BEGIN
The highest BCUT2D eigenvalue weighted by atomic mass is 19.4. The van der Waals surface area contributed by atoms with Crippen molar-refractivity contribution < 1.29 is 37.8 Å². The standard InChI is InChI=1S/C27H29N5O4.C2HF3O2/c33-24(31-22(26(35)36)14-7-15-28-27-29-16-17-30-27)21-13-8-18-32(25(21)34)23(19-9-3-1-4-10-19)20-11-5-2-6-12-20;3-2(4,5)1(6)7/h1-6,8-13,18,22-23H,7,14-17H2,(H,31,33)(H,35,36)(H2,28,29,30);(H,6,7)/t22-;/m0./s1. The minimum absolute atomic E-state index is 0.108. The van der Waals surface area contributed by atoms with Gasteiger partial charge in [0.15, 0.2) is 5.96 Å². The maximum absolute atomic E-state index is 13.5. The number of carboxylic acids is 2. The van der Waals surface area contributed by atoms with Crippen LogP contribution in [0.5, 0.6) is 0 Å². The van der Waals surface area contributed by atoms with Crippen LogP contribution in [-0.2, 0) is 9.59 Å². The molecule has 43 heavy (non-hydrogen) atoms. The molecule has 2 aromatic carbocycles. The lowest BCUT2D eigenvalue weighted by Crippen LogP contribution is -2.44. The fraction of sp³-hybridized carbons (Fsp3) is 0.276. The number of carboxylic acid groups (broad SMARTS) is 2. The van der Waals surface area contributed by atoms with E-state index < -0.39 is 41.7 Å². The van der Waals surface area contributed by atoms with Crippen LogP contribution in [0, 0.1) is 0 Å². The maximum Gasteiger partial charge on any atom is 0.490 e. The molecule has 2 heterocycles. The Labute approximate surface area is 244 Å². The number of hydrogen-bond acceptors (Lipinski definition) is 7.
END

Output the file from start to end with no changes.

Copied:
The highest BCUT2D eigenvalue weighted by atomic mass is 19.4. The van der Waals surface area contributed by atoms with Crippen molar-refractivity contribution < 1.29 is 37.8 Å². The standard InChI is InChI=1S/C27H29N5O4.C2HF3O2/c33-24(31-22(26(35)36)14-7-15-28-27-29-16-17-30-27)21-13-8-18-32(25(21)34)23(19-9-3-1-4-10-19)20-11-5-2-6-12-20;3-2(4,5)1(6)7/h1-6,8-13,18,22-23H,7,14-17H2,(H,31,33)(H,35,36)(H2,28,29,30);(H,6,7)/t22-;/m0./s1. The minimum absolute atomic E-state index is 0.108. The van der Waals surface area contributed by atoms with Gasteiger partial charge in [0.15, 0.2) is 5.96 Å². The maximum absolute atomic E-state index is 13.5. The number of carboxylic acids is 2. The van der Waals surface area contributed by atoms with Crippen LogP contribution in [0.5, 0.6) is 0 Å². The van der Waals surface area contributed by atoms with Crippen LogP contribution in [-0.2, 0) is 9.59 Å². The molecule has 43 heavy (non-hydrogen) atoms. The molecule has 2 aromatic carbocycles. The lowest BCUT2D eigenvalue weighted by Crippen LogP contribution is -2.44. The fraction of sp³-hybridized carbons (Fsp3) is 0.276. The number of carboxylic acid groups (broad SMARTS) is 2. The van der Waals surface area contributed by atoms with E-state index < -0.39 is 41.7 Å². The van der Waals surface area contributed by atoms with Crippen LogP contribution in [0, 0.1) is 0 Å². The maximum Gasteiger partial charge on any atom is 0.490 e. The molecule has 2 heterocycles. The Labute approximate surface area is 244 Å². The number of hydrogen-bond acceptors (Lipinski definition) is 7.